Spectator USA

Skip to Content


Rudy Giuliani’s Ukrainian woes

A very stable genius, his personal lawyer and a mysterious packet of documents

October 26, 2019

10:46 AM

26 October 2019

10:46 AM

House Democrats conducting the impeachment inquiry into Donald Trump have issued three more subpoenas. None of them is for Rudy Giuliani. Yet the president’s personal lawyer might have cause to be worried by this latest development. To understand why, first we must get to know T. Ulrich Brechbuhl. T. Ulrich Brechbuhl is counsellor to Mike Pompeo at the State Department and one of the subpoenas is for him (T. Ulrich Brechbuhl, not Pompeo).

Brechbuhl has known Pompeo since they were at West Point together, class of ’86. There, his college yearbook recorded: ‘A staunch Republican, Ulrich would probably be president someday except for his anathema towards politicians and the fact he was born in Switzerland.’ The yearbook said that Ulrich ‘expects nothing but excellence from himself. Respected by everyone, he could always be counted on for anything.’ He was also captain of the lacrosse team and was a member of the Scoutmaster’s Council.

After service in the Gulf War, study at Harvard Business School, and some time at Bain — the management consultancy once run by Mitt Romney — Brechbuhl went on to found Thayer Aerospace with Pompeo. All this led to the job at State, where the press office told Politico that Brechbuhl’s role was to ‘conduct special diplomatic assignments as directed by the secretary’. Politico noted that the State Department flack ‘did not elaborate further’ as to what those assignments might be. House impeachment investigators think they have an idea — and it’s not good for Brechbuhl, Giuliani or the president. They seem to think that Brechbuhl — the Swiss Boy Scout — may have been feeding the august machinery of the State Department some of the crazy conspiracy theories that Giuliani got from various Ukrainian crooks and chancers. They got this idea from the State Department’s Inspector General, Steve Linick.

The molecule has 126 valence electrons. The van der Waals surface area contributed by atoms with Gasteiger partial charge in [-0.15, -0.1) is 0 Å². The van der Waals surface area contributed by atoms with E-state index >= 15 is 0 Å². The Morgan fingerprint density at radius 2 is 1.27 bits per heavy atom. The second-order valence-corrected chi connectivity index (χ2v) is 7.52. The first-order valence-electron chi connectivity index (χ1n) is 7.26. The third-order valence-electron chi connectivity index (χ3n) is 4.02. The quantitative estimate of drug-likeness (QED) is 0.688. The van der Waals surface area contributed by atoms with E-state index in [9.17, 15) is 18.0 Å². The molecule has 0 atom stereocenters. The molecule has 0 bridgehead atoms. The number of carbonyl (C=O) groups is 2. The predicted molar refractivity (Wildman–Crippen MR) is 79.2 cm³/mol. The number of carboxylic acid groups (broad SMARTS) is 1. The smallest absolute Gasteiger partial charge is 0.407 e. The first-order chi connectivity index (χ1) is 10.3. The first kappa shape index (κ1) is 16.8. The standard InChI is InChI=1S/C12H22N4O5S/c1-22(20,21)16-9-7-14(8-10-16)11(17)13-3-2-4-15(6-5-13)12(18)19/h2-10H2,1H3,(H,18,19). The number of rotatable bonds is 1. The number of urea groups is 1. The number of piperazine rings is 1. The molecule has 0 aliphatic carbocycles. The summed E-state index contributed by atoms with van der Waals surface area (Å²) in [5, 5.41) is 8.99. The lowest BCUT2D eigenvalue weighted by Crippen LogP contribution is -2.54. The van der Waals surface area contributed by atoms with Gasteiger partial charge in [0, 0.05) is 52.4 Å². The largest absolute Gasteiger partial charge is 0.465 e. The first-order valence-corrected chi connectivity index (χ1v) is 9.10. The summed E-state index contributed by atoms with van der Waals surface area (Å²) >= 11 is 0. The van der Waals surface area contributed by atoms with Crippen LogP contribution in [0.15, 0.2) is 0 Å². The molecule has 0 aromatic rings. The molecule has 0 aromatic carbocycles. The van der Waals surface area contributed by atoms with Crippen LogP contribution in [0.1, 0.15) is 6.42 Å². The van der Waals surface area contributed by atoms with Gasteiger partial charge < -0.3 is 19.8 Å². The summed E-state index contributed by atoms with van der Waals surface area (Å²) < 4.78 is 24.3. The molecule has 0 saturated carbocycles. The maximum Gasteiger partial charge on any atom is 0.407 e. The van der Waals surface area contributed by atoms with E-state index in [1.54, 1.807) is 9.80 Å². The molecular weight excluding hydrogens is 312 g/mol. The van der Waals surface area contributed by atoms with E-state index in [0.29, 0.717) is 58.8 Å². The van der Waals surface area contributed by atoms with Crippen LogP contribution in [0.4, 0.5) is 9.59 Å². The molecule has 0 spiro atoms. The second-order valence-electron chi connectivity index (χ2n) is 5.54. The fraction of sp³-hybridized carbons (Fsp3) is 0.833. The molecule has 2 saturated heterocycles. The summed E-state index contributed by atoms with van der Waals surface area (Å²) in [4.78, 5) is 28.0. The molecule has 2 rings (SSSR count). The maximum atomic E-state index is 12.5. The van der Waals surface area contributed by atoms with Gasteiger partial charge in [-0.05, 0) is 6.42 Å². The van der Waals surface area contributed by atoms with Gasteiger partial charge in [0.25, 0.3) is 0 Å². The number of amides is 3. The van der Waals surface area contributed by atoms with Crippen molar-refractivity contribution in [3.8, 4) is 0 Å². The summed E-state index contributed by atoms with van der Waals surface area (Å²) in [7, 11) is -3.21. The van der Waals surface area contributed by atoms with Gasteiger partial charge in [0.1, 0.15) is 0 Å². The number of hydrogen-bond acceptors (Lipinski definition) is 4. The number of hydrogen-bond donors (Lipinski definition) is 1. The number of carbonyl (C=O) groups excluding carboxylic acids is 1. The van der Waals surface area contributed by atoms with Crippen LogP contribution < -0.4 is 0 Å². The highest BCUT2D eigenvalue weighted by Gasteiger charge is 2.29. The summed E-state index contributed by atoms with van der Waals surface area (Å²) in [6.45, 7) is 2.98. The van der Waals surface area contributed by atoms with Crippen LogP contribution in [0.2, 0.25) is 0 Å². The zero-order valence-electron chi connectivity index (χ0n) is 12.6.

According to the Associated Press, Linick, asked for an ‘urgent’ meeting to brief staff from the several committees associated with the impeachment inquiry. During this private meeting, the AP reported, Linick said that Brechbuhl had given him ‘a packet of materials’ about Ukraine’s role in the 2016 election campaign. A Democratic congressman, Jamie Raskin, later told reporters that the package contained information from ‘debunked conspiracy theories’ about Ukraine — not Russia — being behind the hacking of Democrats during the campaign. It was unclear where the package originated, but it was in a White House envelope and apparently included folders from Trump hotels. One anonymous source quoted by the AP said the White House had sent the envelope to Pompeo and that it contained notes from interviews with various Ukrainians in Giuliani’s New York office. Pompeo apparently gave the envelope to his trusted counsellor, Brechbuhl, who — as his West Point yearbook said — could ‘always be counted on for anything’.